Spider plant (Thinkstock/PA)
Spider plant (Thinkstock/PA)

Spider Plants (Chlorophytum): Popular houseplants and great for eliminating significant amounts of formaldehyde, xylene, toluene and ammonia from the air.

Where to put it: Kitchens and bathrooms

How to look after it: These are super-easy to grow and will flourish in bright, indirect sunlight. They don’t need lots of attention so are perfect for those who are a bit forgetful or are just starting out.

8. Ban tobacco smoke

If anyone smokes in your home, tiny particles from tobacco smoke can drift throughout the house and remain at harmful levels for up to five hours, says the BLF. If you smoke at home, smoke outside, close the door behind you and move away from the house. Or, even better, quit!

9. Purify to reduce air pollution at home

Allergy UK says running an air purifier continually, as per the manufacturer’s instructions, can help to reduce/remove airborne allergens such as house dust mites, mould spores, dander, VOCs and smoke.

Improve air quality in your home by using a dehumidifier.
Improve air quality in your home by using a dehumidifier.

10. Keep floors and furniture clean

Pollutants like house dust mites and pet dander can settle on floors and furniture, so Allergy UK recommends carpets are kept clean using a vacuum with efficient pick up and filtration, hard floor surfaces are washed with hot, soapy water, and soft furnishings are washed regularly on a hot wash cycle.

11. Make your tile grouting water-resistant

In kitchens and bathrooms, Allergy UK recommends householders use water-resistant grouting for tiled areas, applied flush with the work surface to eliminate any chances of mould, which can cause respiratory problems.

12. Ventilate when cooking and heating

Cookers, heaters, stoves and open fires can release pollutants into your home, warns the BLF. They can release particulate matter (PM) – microscopic particles of dust and dirt in the air – and gases including carbon monoxide, nitrogen oxides and sulphur dioxide. Even when you cook with gas or electricity, tiny easily-inhaled particles are released, particularly when cooking with gas, which can release carbon monoxide, formaldehyde and oxides of nitrogen.

To keep such pollution to a minimum, make sure the house is well-ventilated and gas heaters and cookers have a flue, chimney, or other vent that releases the polluted air outside.

12. Sweep chimneys regularly

Burning wood and coal in a stove or on an open fire releases particulate matter. The BLF says this can irritate your nose and throat, giving you a cough or breathing problems. Studies show smoke from wood heating enters neighbouring homes, too.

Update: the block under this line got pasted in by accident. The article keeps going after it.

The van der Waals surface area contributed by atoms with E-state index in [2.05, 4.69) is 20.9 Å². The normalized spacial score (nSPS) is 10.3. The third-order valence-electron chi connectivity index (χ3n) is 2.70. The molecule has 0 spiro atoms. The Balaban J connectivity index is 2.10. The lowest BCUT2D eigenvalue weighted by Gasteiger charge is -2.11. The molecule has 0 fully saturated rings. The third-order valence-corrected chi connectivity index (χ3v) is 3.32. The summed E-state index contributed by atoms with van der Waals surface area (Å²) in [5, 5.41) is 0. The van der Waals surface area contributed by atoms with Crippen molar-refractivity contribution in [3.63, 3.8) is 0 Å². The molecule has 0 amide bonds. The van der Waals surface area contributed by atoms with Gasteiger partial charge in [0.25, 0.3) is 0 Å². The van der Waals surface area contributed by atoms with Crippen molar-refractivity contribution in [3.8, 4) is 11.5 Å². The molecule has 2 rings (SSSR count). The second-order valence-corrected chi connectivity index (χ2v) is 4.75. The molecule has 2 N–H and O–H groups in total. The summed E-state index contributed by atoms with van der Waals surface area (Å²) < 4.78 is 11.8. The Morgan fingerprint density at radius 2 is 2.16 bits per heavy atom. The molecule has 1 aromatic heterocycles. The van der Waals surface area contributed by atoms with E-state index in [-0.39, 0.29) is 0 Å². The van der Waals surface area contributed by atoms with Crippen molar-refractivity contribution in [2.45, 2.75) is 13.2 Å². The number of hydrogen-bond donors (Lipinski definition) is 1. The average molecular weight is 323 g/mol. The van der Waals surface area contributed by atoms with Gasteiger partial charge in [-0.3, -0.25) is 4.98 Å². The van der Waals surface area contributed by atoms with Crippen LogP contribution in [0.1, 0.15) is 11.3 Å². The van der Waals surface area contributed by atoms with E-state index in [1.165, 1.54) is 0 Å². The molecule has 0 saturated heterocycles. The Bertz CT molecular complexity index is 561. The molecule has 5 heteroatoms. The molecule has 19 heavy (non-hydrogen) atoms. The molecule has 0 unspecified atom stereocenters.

Sweep chimneys to reduce risk of air pollution at home.
Sweep chimneys to reduce risk of air pollution at home.

If you must burn coal or wood, says the BLF, make sure the chimneys are inspected and swept regularly by a HETAS-qualified sweep. Avoid buying a wood-burning stove or using an open fire if someone in your household has a lung condition. Install alarms for both smoke and carbon monoxide, and check the batteries regularly.

13. Service your tech

Dangerous, and potentially lethal, amounts of invisible and odourless carbon monoxide can be produced if cooking and heating appliances are faulty. The BLF advises householders to ensure such appliances are regularly maintained by a certified engineer. Install extractor fans over gas stoves and ranges, and always use them.

Read the Wise Living guide on how to choose the best new boiler.

14. Use pea shingle for plants

Cover houseplant soil in plant pots with pea shingle, to stop mould settling and forming, suggests Allergy UK.

15. Be careful with candles and incense

Candles and incense sticks emit particles and other pollutants when they burn. According to the BLF, incense sticks emit more than 100 times the number of fine particles than a candle does. However, while one candle in a room can substantially increase the particle concentration in the air while it’s burning, over a 24-hour period, the increase is minimal. Scented candles emit small amounts of formaldehyde and VOCs but if only used occasionally, they’re unlikely to pose much of a health risk.

16. Watch your radon risk

Radon is a natural colourless and odourless radioactive gas that comes from rocks and soil. The radon level in air outside is very low, but it can be higher inside poorly-ventilated buildings, and high levels can cause lung cancer. The higher the level of radon, and the longer you’re exposed, the greater the risk, warns the BLF. Indoor radon often varies from building to building. If your home is affected, UKradon has a tool to help you decide if you need to reduce the level and how – methods include creating a sump pit under the house, or introducing special types of ventilation.